January 28, 1999
NOTE: The Chief Judge’s rules concerning dual employment and political activities of nonjudicial court employees now appear at 22 NYCRR 50.3 and 50.5, respectively. For guidance on Part 50 (formerly Part 25), court personnel may consult the Office of Court Administration’s Nonjudicial Ethics Helpline (888-283-8442).
Digest: There is no ethical prohibition precluding a law clerk to a Supreme Court justice who is the judge's personal appointee from seeking election to a public school board.
Rule: 22 NYCRR 25.37; 25.39; 100.5(C); 100.5(C)(2); Opinions 97-69 (Vol. XV); 94-19 (Vol. XII).
A Supreme Court justice inquires whether there is any ethical impediment to the judge's law clerk becoming a candidate for the office of at-large member of a public school board. The judge understands that the law clerk has been assured that there is no administrative barrier within the court system to such service, but seeks guidance concerning any potential ethical restrictions.
The Rules Governing Judicial Conduct specify four types of political activity in which a member of the judge's staff, who is the judge's personal appointee, may not engage. 22 NYCRR 100.5(C). The four specifications of prohibited political activity include (1) the holding of an elective office in a political organization, subject to a stated exception, (2) the contributing of cash or other consideration in amounts in excess of $500 per year to political campaigns in general, subject to the proviso that this limitation does not apply to an appointee's contributions to his/her own campaign, (3) the soliciting of funds for a partisan political purpose, and engaging in other specified political fund-raising, and (4) the engaging in conduct prohibited by section 25.39 of the Rules of the Chief Judge. The latter rule (22 NYCRR 25.39), contains a prohibition against the holding of an elective office in a "political organization."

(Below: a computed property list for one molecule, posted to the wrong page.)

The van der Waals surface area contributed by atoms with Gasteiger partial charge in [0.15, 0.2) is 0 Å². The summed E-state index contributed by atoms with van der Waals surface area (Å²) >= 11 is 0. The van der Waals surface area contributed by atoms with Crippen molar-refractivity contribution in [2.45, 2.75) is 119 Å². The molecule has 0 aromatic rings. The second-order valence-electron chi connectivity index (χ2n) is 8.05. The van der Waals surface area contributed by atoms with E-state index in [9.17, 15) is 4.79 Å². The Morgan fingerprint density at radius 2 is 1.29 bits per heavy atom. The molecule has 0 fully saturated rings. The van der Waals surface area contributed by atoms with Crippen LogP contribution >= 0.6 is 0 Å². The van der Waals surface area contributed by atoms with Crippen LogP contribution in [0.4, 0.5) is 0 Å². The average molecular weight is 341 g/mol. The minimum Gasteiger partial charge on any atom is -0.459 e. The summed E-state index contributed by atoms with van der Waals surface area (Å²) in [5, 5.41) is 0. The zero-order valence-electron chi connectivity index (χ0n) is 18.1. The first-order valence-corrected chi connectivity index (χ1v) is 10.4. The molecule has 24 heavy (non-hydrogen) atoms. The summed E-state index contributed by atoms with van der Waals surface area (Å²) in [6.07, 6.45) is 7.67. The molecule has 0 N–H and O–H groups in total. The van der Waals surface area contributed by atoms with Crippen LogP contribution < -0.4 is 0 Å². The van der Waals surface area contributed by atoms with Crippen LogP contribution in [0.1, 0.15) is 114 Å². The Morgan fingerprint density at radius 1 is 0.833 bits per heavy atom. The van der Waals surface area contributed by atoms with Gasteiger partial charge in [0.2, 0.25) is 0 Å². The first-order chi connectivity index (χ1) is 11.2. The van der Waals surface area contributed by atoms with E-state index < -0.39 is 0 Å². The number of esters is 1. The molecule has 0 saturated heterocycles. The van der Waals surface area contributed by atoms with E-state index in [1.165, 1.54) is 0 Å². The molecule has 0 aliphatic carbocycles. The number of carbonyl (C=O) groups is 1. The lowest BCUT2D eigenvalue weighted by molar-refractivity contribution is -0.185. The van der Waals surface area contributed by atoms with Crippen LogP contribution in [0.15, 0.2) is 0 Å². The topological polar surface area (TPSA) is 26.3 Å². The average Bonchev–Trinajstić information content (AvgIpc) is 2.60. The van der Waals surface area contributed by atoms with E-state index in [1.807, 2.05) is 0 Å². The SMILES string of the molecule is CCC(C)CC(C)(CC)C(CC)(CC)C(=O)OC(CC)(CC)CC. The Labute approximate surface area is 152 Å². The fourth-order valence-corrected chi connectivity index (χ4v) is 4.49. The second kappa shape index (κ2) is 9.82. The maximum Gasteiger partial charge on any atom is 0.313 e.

The implication to be drawn from the Rules noted above is that there is no per se ethical prohibition on the right of a personal appointee of a judge to hold those elective offices which are not connected with "political organizations." As noted above, the language of section 100.5(C)(2), expressly contemplates the possibility of a personal appointee of a judge making contributions to his/her own campaign for elective office. Thus, the Committee has previously advised that law clerks, whether full-time or part-time, may serve on school boards. Opinions 97-69 (Vol. XV); 94-19 (Vol. XII).
The Committee also notes, as stated in Opinion 97-69 supra, that the law clerk "must receive the written approval of his/her appointing authority prior to assuming school board membership . Such approval is also subject to the written consent of the Chief Administrator of the Courts. 22 NYCRR 25.37."
This opinion deals only with running for election to and serving on the school board. Hypothetical situations concerning judicial disqualification or insulation of the law clerk in certain matters are not presently before the judge or the Committee.